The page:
Italy strikes deal with EU commission over budget - ministry spokeswoman
By Giuseppe Fonte and Crispian Balmer ROME (Reuters) - Italy has done a deal with the European Commission over its contested 2019 budget, a spokeswoman at the Economy Ministry said on Tuesday, signalling an end to weeks of wrangling that had shaken financial markets. 'Great satisfaction for the result achieved,' Deputy Prime Minister Matteo Salvini said in a brief statement, without mentioning the Commission or giving any details of the accord. A source in Prime Minister Giuseppe Conte's office urged caution, saying Rome had only received verbal assurances from Brussels.
By Giuseppe Fonte and Crispian Balmer
ROME (Reuters) - Italy has done a deal with the European Commission over its contested 2019 budget, a spokeswoman at the Economy Ministry said on Tuesday, signalling an end to weeks of wrangling that had shaken financial markets.
"Great satisfaction for the result achieved," Deputy Prime Minister Matteo Salvini said in a brief statement, without mentioning the Commission or giving any details of the accord.
A source in Prime Minister Giuseppe Conte's office urged caution, saying Rome had only received verbal assurances from Brussels. He added that a deal was not expected to be formalised until a meeting of EU commissioners on Wednesday.
"There is reasonable expectation that the budget proposal will be brought to the Commission's attention tomorrow and that this will be positive for Italy," said the source. "But it is necessary to wait for the procedure to be completed in order to consider the negotiation definitively concluded."
A Commission spokesman confirmed that the Italian budget would be discussed on Wednesday, but declined further comment. The Economy Ministry also declined to give further details.
Conte, who has led the talks with Brussels, will address parliament at midday on Wednesday, his office said.
The leaders of Italy's populist government originally presented a budget for the euro zone's third largest economy that envisaged a deficit equal to 2.4 percent of gross domestic product (GDP) in 2019, up from 1.8 percent this year.
They argued that Italy needed expansionary measures to lift lagging economic growth. The Commission swiftly rejected the plan, saying it would not lower Italy's large debt and declaring it in clear breach of EU fiscal rules.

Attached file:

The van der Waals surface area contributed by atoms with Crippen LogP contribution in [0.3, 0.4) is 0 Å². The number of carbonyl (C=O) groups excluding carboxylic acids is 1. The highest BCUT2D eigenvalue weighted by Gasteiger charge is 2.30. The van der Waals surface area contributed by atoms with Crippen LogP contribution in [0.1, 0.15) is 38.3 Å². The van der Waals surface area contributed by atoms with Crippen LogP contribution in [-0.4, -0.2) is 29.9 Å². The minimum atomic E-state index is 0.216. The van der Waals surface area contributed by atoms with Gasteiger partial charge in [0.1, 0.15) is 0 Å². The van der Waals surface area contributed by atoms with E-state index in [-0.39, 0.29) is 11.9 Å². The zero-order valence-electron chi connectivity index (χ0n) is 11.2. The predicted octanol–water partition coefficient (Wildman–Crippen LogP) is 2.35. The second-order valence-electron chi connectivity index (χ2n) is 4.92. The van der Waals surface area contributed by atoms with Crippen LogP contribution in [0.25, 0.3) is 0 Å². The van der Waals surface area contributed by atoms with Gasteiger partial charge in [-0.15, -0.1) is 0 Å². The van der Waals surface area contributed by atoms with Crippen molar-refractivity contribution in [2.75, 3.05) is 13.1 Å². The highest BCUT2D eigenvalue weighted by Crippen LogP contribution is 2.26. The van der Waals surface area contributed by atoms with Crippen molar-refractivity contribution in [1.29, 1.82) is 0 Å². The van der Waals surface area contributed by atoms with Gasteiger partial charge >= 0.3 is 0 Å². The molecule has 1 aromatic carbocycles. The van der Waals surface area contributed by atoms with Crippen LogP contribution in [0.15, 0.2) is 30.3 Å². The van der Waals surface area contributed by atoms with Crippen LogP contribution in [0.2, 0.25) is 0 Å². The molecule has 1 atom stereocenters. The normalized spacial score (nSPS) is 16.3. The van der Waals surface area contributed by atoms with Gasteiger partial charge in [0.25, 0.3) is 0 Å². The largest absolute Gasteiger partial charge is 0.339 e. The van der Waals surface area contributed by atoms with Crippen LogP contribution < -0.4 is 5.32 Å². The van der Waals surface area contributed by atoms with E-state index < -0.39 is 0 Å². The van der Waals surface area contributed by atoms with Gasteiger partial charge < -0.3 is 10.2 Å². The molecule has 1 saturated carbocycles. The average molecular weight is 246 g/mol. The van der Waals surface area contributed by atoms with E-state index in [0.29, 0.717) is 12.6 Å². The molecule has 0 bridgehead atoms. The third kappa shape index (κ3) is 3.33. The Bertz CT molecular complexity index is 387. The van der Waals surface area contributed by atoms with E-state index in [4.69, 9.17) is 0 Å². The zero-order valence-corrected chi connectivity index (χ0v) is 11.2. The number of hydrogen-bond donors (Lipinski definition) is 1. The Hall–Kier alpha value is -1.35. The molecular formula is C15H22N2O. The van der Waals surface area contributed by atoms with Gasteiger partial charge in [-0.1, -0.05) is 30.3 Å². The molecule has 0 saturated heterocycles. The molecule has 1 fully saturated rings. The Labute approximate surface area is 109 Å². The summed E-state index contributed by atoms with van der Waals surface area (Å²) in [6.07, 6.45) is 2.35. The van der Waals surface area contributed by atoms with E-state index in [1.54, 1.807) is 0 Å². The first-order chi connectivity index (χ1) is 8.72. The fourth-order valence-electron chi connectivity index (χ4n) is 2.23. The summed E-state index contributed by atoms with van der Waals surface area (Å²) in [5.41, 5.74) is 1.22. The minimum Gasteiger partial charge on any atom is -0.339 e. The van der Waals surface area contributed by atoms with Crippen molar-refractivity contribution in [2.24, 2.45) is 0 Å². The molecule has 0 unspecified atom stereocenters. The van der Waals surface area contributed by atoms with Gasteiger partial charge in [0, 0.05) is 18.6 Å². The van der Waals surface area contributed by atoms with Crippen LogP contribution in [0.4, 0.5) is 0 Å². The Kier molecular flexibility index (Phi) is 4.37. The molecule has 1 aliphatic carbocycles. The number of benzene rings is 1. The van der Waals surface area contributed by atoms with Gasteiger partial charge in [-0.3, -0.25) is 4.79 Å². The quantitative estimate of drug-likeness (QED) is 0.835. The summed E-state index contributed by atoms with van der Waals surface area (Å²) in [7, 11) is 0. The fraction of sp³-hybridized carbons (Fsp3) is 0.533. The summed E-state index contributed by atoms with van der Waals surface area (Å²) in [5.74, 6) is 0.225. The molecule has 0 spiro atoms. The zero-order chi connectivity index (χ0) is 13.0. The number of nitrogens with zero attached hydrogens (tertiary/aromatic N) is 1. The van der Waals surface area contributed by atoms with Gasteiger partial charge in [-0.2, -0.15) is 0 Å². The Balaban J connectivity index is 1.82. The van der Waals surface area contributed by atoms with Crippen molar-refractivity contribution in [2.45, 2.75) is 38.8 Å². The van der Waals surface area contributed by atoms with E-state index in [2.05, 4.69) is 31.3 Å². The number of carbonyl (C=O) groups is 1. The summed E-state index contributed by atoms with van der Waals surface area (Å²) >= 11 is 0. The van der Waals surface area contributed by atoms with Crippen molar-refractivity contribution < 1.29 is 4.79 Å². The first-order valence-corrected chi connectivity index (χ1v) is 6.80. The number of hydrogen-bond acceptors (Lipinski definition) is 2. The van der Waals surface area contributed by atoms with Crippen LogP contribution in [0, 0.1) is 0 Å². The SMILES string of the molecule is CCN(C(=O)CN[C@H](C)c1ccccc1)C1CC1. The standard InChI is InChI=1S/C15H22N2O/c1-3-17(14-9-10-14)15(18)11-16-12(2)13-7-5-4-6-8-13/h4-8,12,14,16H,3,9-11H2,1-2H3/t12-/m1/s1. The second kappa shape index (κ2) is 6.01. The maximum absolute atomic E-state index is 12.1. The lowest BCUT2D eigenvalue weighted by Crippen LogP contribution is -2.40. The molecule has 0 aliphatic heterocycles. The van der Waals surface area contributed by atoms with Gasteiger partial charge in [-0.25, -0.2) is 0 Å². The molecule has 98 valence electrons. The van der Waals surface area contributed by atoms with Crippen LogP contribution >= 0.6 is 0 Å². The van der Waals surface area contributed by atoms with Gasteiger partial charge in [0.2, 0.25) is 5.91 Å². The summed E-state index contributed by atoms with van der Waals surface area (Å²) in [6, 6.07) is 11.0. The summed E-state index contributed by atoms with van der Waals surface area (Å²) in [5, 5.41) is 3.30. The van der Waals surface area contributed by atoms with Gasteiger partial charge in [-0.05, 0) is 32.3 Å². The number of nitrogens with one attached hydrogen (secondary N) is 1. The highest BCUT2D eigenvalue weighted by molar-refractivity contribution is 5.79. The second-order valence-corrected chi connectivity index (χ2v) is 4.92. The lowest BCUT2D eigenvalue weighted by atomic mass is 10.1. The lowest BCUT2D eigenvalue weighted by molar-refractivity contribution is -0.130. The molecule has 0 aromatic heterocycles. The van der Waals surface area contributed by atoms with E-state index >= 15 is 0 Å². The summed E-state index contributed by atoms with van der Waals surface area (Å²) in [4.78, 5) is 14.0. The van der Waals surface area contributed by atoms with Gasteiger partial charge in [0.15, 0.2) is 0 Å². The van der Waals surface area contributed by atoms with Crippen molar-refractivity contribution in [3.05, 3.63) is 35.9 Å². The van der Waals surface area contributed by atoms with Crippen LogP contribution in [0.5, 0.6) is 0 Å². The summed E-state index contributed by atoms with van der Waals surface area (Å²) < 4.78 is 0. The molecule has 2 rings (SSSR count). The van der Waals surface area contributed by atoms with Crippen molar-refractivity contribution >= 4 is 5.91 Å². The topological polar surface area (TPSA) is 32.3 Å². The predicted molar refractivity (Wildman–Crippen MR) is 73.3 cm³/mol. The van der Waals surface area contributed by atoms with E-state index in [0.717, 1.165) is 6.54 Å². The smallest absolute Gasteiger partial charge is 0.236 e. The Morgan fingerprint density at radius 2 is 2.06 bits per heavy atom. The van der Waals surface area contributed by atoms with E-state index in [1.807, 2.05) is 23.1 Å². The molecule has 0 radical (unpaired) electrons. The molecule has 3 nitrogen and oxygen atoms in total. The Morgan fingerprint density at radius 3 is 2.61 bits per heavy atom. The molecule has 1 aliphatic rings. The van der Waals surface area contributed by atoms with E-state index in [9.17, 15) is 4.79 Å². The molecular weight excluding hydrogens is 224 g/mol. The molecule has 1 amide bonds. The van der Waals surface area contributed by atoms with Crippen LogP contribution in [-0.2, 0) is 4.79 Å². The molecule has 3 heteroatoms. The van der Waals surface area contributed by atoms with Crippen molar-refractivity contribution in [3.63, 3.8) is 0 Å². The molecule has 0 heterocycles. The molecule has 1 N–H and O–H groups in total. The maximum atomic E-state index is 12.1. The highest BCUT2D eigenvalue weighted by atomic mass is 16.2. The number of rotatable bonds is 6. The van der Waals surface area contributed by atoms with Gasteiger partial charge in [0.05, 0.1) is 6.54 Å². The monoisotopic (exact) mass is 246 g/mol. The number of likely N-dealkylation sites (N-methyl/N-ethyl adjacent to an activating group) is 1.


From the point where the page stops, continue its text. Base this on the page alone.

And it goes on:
After initially refusing to budge and launching fierce verbal assaults on EU commissioners, the Italian government finally relented last week and submitted a revised plan, including a deficit target of 2.04 percent.
EU sources said earlier this week that the Commission wanted the target to be trimmed further, but two government sources in Rome, who declined to be named, said on Tuesday that commissioners had finally agreed to Rome's revised figure.
The clash with the EU, whose fiscal rules are designed to protect the euro zone from a debt crisis, has worried investors, pushing up Italy's borrowing costs and depressing bank stocks.
But bond yields have fallen back since the end of November as expectations of a compromise deal grew.
As part of the new plan, Rome has agreed to lower its forecast for growth next year to 1 percent from 1.5 percent -- a figure which had been widely criticised as unrealistic -- a government source and a Commission source said on Monday.
Italy's ruling parties, the rightist League and anti-establishment 5-Star Movement, insist that any deal must not prevent the launch next year of their two flagship reforms -- income support for the poor and a lower retirement age.
However, League leader Salvini and 5-Star chief Luigi Di Maio have said savings will come from revisions to both measures, mainly by launching them no earlier than March, instead of from the start of 2019.
Time is running out fast to finalise the budget law, which must clear both houses of the Italian parliament by the end of the year.
Looking to dispel fears of a budget crunch, Salvini told reporters the package would be approved in time. "We are ready to work even on the night of New Year's Eve," he said.
(Additional reporting by Francesco Guarascio in Brussels; editing by Gareth Jones)
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